7. Easton, George S & Jarrell, Sherry L, 1998. "The Effects of Total Quality Management on Corporate Performance: An Empirical Investigation," The Journal of Business, University of Chicago Press, vol. 71(2), pages 253-307, April.
    8. Gabriela Calderon & Jesse M. Cunha & Giacomo De Giorgi, 2020. "Business Literacy and Development: Evidence from a Randomized Controlled Trial in Rural Mexico," Economic Development and Cultural Change, University of Chicago Press, vol. 68(2), pages 507-540.
    9. David McKenzie & Christopher Woodruff, 2014. "What Are We Learning from Business Training and Entrepreneurship Evaluations around the Developing World?," World Bank Research Observer, World Bank Group, vol. 29(1), pages 48-82.
    10. Marcel Fafchamps & Christopher Woodruff, 2017. "Identifying Gazelles: Expert Panels vs. Surveys as a Means to Identify Firms with Rapid Growth Potential," World Bank Economic Review, World Bank Group, vol. 31(3), pages 670-686.
    11. Gabriela Calderon & Leonardo Iacovone & Laura Juarez, 2017. "Opportunity versus Necessity: Understanding the Heterogeneity of Female Micro-Entrepreneurs," World Bank Economic Review, World Bank Group, vol. 30(Supplemen), pages 86-96.
    12. Dunn, Thomas & Holtz-Eakin, Douglas, 2000. "Financial Capital, Human Capital, and the Transition to Self-Employment: Evidence from Intergenerational Links," Journal of Labor Economics, University of Chicago Press, vol. 18(2), pages 282-305, April.
    13. Nicholas Bloom & Raffaella Sadun, 2012. "The Organization of Firms Across Countries," The Quarterly Journal of Economics, Oxford University Press, vol. 127(4), pages 1663-1705.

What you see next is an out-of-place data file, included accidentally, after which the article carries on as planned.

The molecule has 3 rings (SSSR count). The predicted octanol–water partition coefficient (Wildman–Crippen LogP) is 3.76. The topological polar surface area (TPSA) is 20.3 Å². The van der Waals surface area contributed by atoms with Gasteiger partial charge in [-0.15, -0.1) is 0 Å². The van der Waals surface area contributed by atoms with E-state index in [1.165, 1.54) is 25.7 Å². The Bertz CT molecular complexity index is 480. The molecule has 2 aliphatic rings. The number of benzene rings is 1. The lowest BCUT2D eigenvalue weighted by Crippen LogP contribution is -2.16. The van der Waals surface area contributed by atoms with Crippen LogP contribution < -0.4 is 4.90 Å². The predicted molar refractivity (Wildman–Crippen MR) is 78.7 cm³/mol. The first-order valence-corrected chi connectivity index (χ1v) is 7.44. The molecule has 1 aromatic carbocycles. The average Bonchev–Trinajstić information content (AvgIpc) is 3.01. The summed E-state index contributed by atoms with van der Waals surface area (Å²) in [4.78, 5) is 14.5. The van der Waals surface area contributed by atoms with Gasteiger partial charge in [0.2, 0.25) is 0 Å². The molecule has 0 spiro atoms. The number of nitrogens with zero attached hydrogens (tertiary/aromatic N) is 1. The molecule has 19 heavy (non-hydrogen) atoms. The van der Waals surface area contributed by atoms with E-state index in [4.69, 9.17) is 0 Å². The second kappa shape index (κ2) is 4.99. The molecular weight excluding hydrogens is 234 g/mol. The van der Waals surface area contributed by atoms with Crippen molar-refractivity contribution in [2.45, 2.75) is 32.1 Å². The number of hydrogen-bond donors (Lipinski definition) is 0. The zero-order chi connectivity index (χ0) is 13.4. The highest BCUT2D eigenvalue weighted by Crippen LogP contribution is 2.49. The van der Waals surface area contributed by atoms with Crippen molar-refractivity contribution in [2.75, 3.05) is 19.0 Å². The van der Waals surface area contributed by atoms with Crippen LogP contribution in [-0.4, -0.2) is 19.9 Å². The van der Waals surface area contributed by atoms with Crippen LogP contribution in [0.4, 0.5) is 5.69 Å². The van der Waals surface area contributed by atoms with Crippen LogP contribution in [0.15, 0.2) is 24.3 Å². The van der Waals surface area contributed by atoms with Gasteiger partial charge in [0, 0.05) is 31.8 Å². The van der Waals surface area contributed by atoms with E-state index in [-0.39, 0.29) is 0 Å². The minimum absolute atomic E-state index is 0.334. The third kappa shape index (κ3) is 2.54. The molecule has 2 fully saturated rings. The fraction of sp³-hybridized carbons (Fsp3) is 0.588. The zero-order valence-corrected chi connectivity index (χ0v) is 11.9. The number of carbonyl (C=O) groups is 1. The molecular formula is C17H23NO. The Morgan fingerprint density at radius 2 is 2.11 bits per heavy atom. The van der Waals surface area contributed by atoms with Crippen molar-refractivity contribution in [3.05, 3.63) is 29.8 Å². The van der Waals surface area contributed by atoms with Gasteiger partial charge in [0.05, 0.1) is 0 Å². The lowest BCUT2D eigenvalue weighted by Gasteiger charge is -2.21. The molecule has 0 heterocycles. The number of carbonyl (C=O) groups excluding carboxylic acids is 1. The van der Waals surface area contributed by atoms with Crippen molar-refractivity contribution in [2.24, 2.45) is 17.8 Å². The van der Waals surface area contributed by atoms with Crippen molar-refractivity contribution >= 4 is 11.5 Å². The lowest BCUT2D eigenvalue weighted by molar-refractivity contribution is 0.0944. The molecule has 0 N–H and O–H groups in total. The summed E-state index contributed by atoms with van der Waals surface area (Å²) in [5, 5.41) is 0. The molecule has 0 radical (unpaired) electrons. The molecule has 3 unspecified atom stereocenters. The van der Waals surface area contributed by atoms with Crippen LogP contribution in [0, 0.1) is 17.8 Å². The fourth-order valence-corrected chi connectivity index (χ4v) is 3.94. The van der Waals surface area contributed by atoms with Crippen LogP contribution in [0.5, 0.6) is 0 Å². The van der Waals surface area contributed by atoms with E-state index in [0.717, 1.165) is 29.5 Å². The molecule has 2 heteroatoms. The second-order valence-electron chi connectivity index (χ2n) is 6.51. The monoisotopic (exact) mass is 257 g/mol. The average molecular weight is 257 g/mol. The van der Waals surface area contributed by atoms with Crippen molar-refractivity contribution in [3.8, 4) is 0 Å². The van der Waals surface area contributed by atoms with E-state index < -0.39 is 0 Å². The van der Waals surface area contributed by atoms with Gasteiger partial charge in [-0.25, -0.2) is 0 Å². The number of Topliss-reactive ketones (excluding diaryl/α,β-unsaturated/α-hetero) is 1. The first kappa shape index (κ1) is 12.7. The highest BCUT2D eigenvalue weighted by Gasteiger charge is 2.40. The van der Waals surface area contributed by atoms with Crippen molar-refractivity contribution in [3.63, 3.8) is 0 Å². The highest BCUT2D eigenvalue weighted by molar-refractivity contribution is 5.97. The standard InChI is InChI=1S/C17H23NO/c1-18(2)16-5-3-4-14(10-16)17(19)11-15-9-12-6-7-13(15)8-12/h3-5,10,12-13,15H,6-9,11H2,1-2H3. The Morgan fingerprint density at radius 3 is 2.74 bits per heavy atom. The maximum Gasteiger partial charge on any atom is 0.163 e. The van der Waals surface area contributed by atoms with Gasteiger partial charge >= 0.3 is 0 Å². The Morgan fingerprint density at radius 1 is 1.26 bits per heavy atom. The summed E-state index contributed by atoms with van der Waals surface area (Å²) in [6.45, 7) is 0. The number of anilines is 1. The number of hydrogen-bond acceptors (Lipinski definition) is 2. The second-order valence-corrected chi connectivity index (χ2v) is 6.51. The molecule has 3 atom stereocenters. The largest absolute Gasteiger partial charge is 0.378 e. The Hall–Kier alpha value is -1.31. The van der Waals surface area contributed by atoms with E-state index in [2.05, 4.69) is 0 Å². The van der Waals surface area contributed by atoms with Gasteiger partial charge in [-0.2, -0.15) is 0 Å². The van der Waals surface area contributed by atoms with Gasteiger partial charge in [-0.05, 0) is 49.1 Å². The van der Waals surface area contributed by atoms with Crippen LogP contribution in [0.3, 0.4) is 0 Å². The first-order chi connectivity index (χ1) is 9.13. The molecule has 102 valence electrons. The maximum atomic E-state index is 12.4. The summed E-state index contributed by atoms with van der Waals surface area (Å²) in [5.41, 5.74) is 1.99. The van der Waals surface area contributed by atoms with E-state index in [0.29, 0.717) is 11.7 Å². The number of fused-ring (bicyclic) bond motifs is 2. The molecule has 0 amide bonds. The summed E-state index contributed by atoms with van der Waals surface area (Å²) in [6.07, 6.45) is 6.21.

14. Nicholas Bloom & Christos Genakos & Raffaella Sadun & John Van Reenen, 2011. "Management Practices Across Firms and Countries," CEP Discussion Papers dp1109, Centre for Economic Performance, LSE.
    15. Claudia Martínez A. & Esteban Puentes & Jaime Ruiz-Tagle, 2013. "Micro-Entrepreneurship Training and Asset Transfers: Short Term Impacts on the Poor," Working Papers wp380, University of Chile, Department of Economics.
    16. Ichniowski, Casey & Shaw, Kathryn & Prennushi, Giovanna, 1997. "The Effects of Human Resource Management Practices on Productivity: A Study of Steel Finishing Lines," American Economic Review, American Economic Association, vol. 87(3), pages 291-313, June.
    17. Taylor, Frederick Winslow, 1911. "The Principles of Scientific Management," History of Economic Thought Books, McMaster University Archive for the History of Economic Thought, number taylor1911.
    18. Chang-Tai Hsieh & Benjamin A. Olken, 2014. "The Missing "Missing Middle"," Journal of Economic Perspectives, American Economic Association, vol. 28(3), pages 89-108, Summer.
    Full references (including those not matched with items on IDEAS)

    Most related items

    These are the items that most often cite the same works as this one and are cited by the same works as this one.
    1. González-Uribe, Juanita & Reyes, Santiago, 2021. "Identifying and boosting “Gazelles”: Evidence from business accelerators," Journal of Financial Economics, Elsevier, vol. 139(1), pages 260-287.
    2. Jieun Chang & Youngho Kang, 2019. "Instrumental Variable Estimates of the Effect of Management Practices on Firm Performance in Korean Firms," Journal of Labor Research, Springer, vol. 40(1), pages 106-125, March.